The public and free MyBinder.org service enables anyone to start and use a Jupyter environment that is automatically prepared with what’s needed to run contents of a public git repository. As an example, you can click on this mybinder.org link to start and use a Jupyter environment with Python, C++, and R and some example notebooks from the jupyterlab/jupyterlab-demo repository on GitHub.
As Binder is often casually used to refer to multiple things, it’s useful to distinguish that:
mybinder.org is a free and public service.
A BinderHub-ready git repository could be referred to as a binder.
Creating a BinderHub-ready git repository#
To make your notebooks accessible with mybinder.org, you have to make them public in a git repository and declare what is required for them to run properly.
While we provide some details below, we highly recommend the following external, more detailed programming language tailored guides:
About specifying an environment#
In order for mybinder.org to reproduce computational work in a notebook, it needs both the code itself and the code’s dependencies declared, such as Python’s
To declare software dependencies for various programming languages, you can use standard configuration files. Some of the common configuration files recognized by all BinderHubs include:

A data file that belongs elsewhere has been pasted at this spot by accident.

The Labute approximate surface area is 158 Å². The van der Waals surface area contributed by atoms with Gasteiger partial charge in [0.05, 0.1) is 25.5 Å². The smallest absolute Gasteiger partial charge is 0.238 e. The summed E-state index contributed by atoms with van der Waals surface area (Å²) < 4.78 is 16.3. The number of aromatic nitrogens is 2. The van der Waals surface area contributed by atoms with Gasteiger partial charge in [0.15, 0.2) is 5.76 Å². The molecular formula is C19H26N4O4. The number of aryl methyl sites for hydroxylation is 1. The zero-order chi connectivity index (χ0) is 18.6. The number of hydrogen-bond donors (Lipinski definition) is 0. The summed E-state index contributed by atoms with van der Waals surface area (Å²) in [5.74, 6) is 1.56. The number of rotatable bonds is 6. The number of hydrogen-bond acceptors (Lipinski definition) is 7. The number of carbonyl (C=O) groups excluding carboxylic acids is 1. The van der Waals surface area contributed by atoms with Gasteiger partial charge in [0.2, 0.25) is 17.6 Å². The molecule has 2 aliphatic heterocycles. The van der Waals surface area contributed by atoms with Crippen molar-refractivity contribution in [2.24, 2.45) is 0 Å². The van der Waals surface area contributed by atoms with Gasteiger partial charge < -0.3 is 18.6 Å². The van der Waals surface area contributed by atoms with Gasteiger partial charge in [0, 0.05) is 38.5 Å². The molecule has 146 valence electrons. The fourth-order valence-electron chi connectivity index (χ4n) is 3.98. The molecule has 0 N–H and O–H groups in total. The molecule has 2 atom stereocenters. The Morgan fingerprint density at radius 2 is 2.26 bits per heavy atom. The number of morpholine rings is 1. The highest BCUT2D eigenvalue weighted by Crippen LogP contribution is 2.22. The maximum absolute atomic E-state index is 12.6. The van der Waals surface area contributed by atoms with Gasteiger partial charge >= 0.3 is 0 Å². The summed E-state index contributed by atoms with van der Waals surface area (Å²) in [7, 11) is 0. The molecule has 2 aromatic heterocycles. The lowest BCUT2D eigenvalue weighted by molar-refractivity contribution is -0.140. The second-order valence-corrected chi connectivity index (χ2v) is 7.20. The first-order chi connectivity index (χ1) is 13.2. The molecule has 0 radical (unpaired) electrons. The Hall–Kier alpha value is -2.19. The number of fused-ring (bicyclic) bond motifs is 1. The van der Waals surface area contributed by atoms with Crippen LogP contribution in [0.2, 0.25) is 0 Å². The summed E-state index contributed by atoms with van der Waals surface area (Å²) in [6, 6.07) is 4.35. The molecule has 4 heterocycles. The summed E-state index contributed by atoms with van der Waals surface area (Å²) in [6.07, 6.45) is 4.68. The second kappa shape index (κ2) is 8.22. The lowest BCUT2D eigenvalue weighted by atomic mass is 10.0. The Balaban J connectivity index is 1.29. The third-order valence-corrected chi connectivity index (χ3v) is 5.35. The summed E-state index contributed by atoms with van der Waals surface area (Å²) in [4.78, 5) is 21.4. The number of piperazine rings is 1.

environment.yml: a standard configuration file for installing packages from conda.
requirements.txt: a standard file for installing Python packages using
Project.toml: the configuration file for installing a Julia environment
install.R: the configuration file for installing an R or RStudio environment
A complete listing of configuration files that can be used with Binder is available in the documentation.
Tips for reproducibility of results#
Run your notebooks from start to finish. By using
Kernel --> Restart --> Run All, you can confirm that your notebooks were in and arrives to a state you are expecting (see the discussion on managing state).
Freeze your environment. As software evolves, it is relevant for reproducibility to capture a snapshot in time of the current versions in your environment. To do so, you can for example use:
pip freezeto export to requirements.txt
conda env export -n <env-name>to export to
Example git repositories#
An extensive listing of Binder-ready repositories for a range of programming languages is available in the documentation. For the geoscience community, a couple particularly-relevant examples include:
What happens when Binder builds your repository?#
Binder fetches your repository from GitHub or wherever you specified its source location.
repo2docker looks at your repository for the specified environment and builds a docker container from your repository
Binder launches that Docker image in the Cloud
You are connected to that interactive session in your web-browser.
Some Geoscience Binders#
We recommend taking a look at the Pangeo Gallery for examples.